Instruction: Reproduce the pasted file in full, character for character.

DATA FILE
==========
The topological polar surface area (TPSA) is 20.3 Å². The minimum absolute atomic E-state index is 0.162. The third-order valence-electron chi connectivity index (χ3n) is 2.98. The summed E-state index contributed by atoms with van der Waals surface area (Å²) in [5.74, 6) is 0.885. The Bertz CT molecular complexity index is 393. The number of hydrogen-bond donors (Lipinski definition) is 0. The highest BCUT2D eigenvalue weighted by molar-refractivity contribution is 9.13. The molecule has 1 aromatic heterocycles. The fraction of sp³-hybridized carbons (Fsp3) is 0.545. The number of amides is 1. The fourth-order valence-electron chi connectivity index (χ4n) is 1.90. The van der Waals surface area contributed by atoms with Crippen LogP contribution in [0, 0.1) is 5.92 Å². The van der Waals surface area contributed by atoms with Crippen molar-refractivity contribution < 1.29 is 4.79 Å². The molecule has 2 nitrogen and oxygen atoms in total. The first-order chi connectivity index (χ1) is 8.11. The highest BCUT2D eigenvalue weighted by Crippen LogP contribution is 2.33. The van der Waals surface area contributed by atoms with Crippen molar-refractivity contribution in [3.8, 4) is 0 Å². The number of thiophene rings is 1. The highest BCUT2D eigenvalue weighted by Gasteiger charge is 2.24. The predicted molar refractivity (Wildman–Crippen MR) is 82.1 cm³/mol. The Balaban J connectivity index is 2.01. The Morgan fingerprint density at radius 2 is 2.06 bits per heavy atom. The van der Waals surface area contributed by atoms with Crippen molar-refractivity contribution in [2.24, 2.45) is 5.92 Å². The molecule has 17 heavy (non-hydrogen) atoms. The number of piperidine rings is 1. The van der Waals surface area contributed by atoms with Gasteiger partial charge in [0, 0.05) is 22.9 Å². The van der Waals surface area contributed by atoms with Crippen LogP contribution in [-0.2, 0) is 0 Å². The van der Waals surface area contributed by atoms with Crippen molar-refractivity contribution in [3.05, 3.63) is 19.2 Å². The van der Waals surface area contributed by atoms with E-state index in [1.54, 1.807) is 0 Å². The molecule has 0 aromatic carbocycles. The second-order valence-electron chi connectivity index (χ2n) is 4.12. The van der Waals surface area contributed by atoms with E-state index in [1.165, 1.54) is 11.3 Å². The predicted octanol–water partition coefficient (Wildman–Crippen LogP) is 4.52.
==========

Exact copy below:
The topological polar surface area (TPSA) is 20.3 Å². The minimum absolute atomic E-state index is 0.162. The third-order valence-electron chi connectivity index (χ3n) is 2.98. The summed E-state index contributed by atoms with van der Waals surface area (Å²) in [5.74, 6) is 0.885. The Bertz CT molecular complexity index is 393. The number of hydrogen-bond donors (Lipinski definition) is 0. The highest BCUT2D eigenvalue weighted by molar-refractivity contribution is 9.13. The molecule has 1 aromatic heterocycles. The fraction of sp³-hybridized carbons (Fsp3) is 0.545. The number of amides is 1. The fourth-order valence-electron chi connectivity index (χ4n) is 1.90. The van der Waals surface area contributed by atoms with Crippen LogP contribution in [0, 0.1) is 5.92 Å². The van der Waals surface area contributed by atoms with Crippen molar-refractivity contribution < 1.29 is 4.79 Å². The molecule has 2 nitrogen and oxygen atoms in total. The first-order chi connectivity index (χ1) is 8.11. The highest BCUT2D eigenvalue weighted by Crippen LogP contribution is 2.33. The van der Waals surface area contributed by atoms with Crippen molar-refractivity contribution in [3.8, 4) is 0 Å². The number of thiophene rings is 1. The highest BCUT2D eigenvalue weighted by Gasteiger charge is 2.24. The predicted molar refractivity (Wildman–Crippen MR) is 82.1 cm³/mol. The Balaban J connectivity index is 2.01. The Morgan fingerprint density at radius 2 is 2.06 bits per heavy atom. The van der Waals surface area contributed by atoms with Crippen molar-refractivity contribution in [2.24, 2.45) is 5.92 Å². The molecule has 17 heavy (non-hydrogen) atoms. The number of piperidine rings is 1. The van der Waals surface area contributed by atoms with Gasteiger partial charge in [0, 0.05) is 22.9 Å². The van der Waals surface area contributed by atoms with Crippen LogP contribution in [-0.2, 0) is 0 Å². The van der Waals surface area contributed by atoms with Crippen molar-refractivity contribution in [3.05, 3.63) is 19.2 Å². The van der Waals surface area contributed by atoms with E-state index in [1.54, 1.807) is 0 Å². The molecule has 0 aromatic carbocycles. The second-order valence-electron chi connectivity index (χ2n) is 4.12. The van der Waals surface area contributed by atoms with E-state index in [1.165, 1.54) is 11.3 Å². The predicted octanol–water partition coefficient (Wildman–Crippen LogP) is 4.52.